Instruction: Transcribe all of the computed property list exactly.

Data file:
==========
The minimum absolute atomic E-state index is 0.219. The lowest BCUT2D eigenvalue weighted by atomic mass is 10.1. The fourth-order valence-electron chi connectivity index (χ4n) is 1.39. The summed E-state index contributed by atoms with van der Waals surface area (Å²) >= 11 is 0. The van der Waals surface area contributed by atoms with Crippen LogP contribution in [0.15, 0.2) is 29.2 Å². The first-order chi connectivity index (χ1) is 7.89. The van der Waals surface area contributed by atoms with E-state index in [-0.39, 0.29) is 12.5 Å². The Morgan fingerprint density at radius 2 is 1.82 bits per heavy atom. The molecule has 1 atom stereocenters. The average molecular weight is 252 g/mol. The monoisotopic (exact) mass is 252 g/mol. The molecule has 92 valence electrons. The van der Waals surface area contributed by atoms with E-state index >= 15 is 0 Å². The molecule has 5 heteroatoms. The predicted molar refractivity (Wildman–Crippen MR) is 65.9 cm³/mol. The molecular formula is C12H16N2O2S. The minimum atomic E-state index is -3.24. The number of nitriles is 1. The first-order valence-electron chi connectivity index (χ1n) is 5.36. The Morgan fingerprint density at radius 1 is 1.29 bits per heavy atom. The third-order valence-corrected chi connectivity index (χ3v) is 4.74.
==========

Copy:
The minimum absolute atomic E-state index is 0.219. The lowest BCUT2D eigenvalue weighted by atomic mass is 10.1. The fourth-order valence-electron chi connectivity index (χ4n) is 1.39. The summed E-state index contributed by atoms with van der Waals surface area (Å²) >= 11 is 0. The van der Waals surface area contributed by atoms with Crippen LogP contribution in [0.15, 0.2) is 29.2 Å². The first-order chi connectivity index (χ1) is 7.89. The van der Waals surface area contributed by atoms with E-state index in [-0.39, 0.29) is 12.5 Å². The Morgan fingerprint density at radius 2 is 1.82 bits per heavy atom. The molecule has 1 atom stereocenters. The average molecular weight is 252 g/mol. The monoisotopic (exact) mass is 252 g/mol. The molecule has 92 valence electrons. The van der Waals surface area contributed by atoms with E-state index >= 15 is 0 Å². The molecule has 5 heteroatoms. The predicted molar refractivity (Wildman–Crippen MR) is 65.9 cm³/mol. The molecular formula is C12H16N2O2S. The minimum atomic E-state index is -3.24. The number of nitriles is 1. The first-order valence-electron chi connectivity index (χ1n) is 5.36. The Morgan fingerprint density at radius 1 is 1.29 bits per heavy atom. The third-order valence-corrected chi connectivity index (χ3v) is 4.74.